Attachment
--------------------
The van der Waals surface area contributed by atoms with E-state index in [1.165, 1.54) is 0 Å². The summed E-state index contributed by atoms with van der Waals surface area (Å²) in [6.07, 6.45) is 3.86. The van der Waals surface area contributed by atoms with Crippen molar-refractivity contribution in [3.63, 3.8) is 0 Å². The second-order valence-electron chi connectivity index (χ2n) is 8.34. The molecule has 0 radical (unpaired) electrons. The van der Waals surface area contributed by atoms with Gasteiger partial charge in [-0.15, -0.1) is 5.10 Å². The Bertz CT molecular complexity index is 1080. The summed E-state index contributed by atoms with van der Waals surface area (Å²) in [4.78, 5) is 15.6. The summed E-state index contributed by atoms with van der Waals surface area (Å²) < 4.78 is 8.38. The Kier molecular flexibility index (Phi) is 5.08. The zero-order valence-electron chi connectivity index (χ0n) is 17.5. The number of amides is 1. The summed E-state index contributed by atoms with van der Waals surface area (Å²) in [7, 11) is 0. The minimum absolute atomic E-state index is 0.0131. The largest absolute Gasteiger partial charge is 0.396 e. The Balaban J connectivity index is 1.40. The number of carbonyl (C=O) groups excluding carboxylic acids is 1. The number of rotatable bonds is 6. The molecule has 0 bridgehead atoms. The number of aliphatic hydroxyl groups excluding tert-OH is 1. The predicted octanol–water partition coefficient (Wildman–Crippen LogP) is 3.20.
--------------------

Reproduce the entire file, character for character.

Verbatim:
The van der Waals surface area contributed by atoms with E-state index in [1.165, 1.54) is 0 Å². The summed E-state index contributed by atoms with van der Waals surface area (Å²) in [6.07, 6.45) is 3.86. The van der Waals surface area contributed by atoms with Crippen molar-refractivity contribution in [3.63, 3.8) is 0 Å². The second-order valence-electron chi connectivity index (χ2n) is 8.34. The molecule has 0 radical (unpaired) electrons. The van der Waals surface area contributed by atoms with Gasteiger partial charge in [-0.15, -0.1) is 5.10 Å². The Bertz CT molecular complexity index is 1080. The summed E-state index contributed by atoms with van der Waals surface area (Å²) in [4.78, 5) is 15.6. The summed E-state index contributed by atoms with van der Waals surface area (Å²) < 4.78 is 8.38. The Kier molecular flexibility index (Phi) is 5.08. The zero-order valence-electron chi connectivity index (χ0n) is 17.5. The number of amides is 1. The summed E-state index contributed by atoms with van der Waals surface area (Å²) in [7, 11) is 0. The minimum absolute atomic E-state index is 0.0131. The largest absolute Gasteiger partial charge is 0.396 e. The Balaban J connectivity index is 1.40. The number of carbonyl (C=O) groups excluding carboxylic acids is 1. The number of rotatable bonds is 6. The molecule has 0 bridgehead atoms. The number of aliphatic hydroxyl groups excluding tert-OH is 1. The predicted octanol–water partition coefficient (Wildman–Crippen LogP) is 3.20.